Improved characterisation of clinical text through ontology-based vocabulary expansion.

Slater, Luke T, Bradlow, William, Ball, Simon, Hoehndorf, Robert and Gkoutos, Georgios V (2021) Improved characterisation of clinical text through ontology-based vocabulary expansion. Journal of biomedical semantics, 12 (1). p. 7. ISSN 2041-1480. This article is available to all UHB staff and students via ASK Discovery tool http://tinyurl.com/z795c8c by using their UHB Athens login IDs

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Abstract

BACKGROUND

Biomedical ontologies contain a wealth of metadata that constitutes a fundamental infrastructural resource for text mining. For several reasons, redundancies exist in the ontology ecosystem, which lead to the same entities being described by several concepts in the same or similar contexts across several ontologies. While these concepts describe the same entities, they contain different sets of complementary metadata. Linking these definitions to make use of their combined metadata could lead to improved performance in ontology-based information retrieval, extraction, and analysis tasks.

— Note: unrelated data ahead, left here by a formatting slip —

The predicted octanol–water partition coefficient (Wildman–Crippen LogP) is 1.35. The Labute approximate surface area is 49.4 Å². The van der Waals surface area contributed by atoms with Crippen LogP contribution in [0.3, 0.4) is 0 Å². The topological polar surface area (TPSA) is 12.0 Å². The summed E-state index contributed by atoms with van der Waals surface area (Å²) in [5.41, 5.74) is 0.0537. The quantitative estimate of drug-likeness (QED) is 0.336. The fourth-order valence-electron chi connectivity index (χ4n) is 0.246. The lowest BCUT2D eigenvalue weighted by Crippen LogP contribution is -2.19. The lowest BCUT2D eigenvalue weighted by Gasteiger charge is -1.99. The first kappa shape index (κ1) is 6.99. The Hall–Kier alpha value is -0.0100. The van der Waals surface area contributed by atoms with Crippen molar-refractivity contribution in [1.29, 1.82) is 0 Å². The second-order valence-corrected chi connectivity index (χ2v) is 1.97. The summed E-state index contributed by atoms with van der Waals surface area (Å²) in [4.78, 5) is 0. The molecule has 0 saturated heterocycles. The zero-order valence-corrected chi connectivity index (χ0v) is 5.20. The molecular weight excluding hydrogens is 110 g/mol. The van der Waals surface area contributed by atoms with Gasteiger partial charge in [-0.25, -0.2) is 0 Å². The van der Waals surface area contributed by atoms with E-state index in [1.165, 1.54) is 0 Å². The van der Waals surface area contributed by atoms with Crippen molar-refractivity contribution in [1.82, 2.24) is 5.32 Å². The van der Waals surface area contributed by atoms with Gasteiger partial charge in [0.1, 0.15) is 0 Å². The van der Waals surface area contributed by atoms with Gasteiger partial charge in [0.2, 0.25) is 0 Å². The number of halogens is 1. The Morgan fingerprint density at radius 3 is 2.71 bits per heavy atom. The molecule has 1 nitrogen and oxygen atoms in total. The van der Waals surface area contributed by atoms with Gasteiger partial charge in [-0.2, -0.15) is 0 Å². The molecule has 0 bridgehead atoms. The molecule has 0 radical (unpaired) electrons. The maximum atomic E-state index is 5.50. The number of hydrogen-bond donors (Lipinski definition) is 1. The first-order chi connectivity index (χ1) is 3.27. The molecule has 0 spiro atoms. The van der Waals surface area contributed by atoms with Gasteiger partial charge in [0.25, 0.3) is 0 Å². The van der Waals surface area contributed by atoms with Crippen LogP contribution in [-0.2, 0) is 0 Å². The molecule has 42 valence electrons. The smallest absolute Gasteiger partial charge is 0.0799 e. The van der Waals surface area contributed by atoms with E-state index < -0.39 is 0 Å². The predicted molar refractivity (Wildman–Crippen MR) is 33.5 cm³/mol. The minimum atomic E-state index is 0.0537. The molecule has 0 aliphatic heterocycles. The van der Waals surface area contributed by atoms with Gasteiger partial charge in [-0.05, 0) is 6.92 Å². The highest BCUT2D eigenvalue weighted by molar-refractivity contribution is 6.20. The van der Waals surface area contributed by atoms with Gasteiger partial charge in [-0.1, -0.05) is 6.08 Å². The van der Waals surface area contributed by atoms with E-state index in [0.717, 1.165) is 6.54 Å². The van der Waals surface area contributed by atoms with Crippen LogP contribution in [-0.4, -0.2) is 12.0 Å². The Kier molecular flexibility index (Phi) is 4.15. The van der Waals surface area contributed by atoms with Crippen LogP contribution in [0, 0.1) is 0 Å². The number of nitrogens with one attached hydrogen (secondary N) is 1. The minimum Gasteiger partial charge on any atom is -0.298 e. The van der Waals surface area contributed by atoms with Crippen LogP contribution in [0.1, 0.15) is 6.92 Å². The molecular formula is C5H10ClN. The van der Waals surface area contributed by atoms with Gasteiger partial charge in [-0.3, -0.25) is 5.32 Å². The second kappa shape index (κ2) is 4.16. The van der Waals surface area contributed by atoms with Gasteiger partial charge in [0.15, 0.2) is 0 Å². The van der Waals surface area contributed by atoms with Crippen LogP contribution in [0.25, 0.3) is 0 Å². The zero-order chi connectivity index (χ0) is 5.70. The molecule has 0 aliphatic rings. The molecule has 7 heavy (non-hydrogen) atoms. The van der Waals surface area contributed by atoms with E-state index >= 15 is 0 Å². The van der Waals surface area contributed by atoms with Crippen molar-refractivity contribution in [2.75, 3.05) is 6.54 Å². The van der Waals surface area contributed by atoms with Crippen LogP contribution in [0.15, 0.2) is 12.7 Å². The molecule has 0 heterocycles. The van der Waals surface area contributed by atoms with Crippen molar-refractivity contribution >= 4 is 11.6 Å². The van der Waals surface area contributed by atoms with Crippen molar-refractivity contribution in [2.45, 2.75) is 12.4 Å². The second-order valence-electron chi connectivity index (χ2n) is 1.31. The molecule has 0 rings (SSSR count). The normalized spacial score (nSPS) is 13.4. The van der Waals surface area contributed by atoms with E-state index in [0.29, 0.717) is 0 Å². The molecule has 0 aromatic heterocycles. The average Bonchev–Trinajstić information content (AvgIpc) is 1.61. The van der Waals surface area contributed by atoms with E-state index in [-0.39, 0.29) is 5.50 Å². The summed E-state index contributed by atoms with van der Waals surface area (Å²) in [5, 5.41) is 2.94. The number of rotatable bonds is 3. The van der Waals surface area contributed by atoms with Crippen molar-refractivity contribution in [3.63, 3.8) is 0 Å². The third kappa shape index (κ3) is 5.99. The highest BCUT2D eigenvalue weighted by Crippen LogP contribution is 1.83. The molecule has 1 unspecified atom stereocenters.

RESULTS

We develop and present an algorithm that expands the set of labels associated with an ontology class using a combination of strict lexical matching and cross-ontology reasoner-enabled equivalency queries. Across all disease terms in the Disease Ontology, the approach found 51,362 additional labels, more than tripling the number defined by the ontology itself. Manual validation by a clinical expert on a random sampling of expanded synonyms over the Human Phenotype Ontology yielded a precision of 0.912. Furthermore, we found that annotating patient visits in MIMIC-III with an extended set of Disease Ontology labels led to semantic similarity score derived from those labels being a significantly better predictor of matching first diagnosis, with a mean average precision of 0.88 for the unexpanded set of annotations, and 0.913 for the expanded set.

CONCLUSIONS

Inter-ontology synonym expansion can lead to a vast increase in the scale of vocabulary available for text mining applications. While the accuracy of the extended vocabulary is not perfect, it nevertheless led to a significantly improved ontology-based characterisation of patients from text in one setting. Furthermore, where run-on error is not acceptable, the technique can be used to provide candidate synonyms which can be checked by a domain expert.

Item Type: Article
Additional Information: This article is available to all UHB staff and students via ASK Discovery tool http://tinyurl.com/z795c8c by using their UHB Athens login IDs
Subjects: QA Mathematics. Computing
QW Microbiology. Immunology
QZ Pathology. Oncology
WO Surgery
Divisions: Ambulatory Care > Outpatients
Related URLs:
Depositing User: Jamie Edgar
Date Deposited: 21 Apr 2021 10:25
Last Modified: 21 Apr 2021 10:25
URI: http://www.repository.uhblibrary.co.uk/id/eprint/4224

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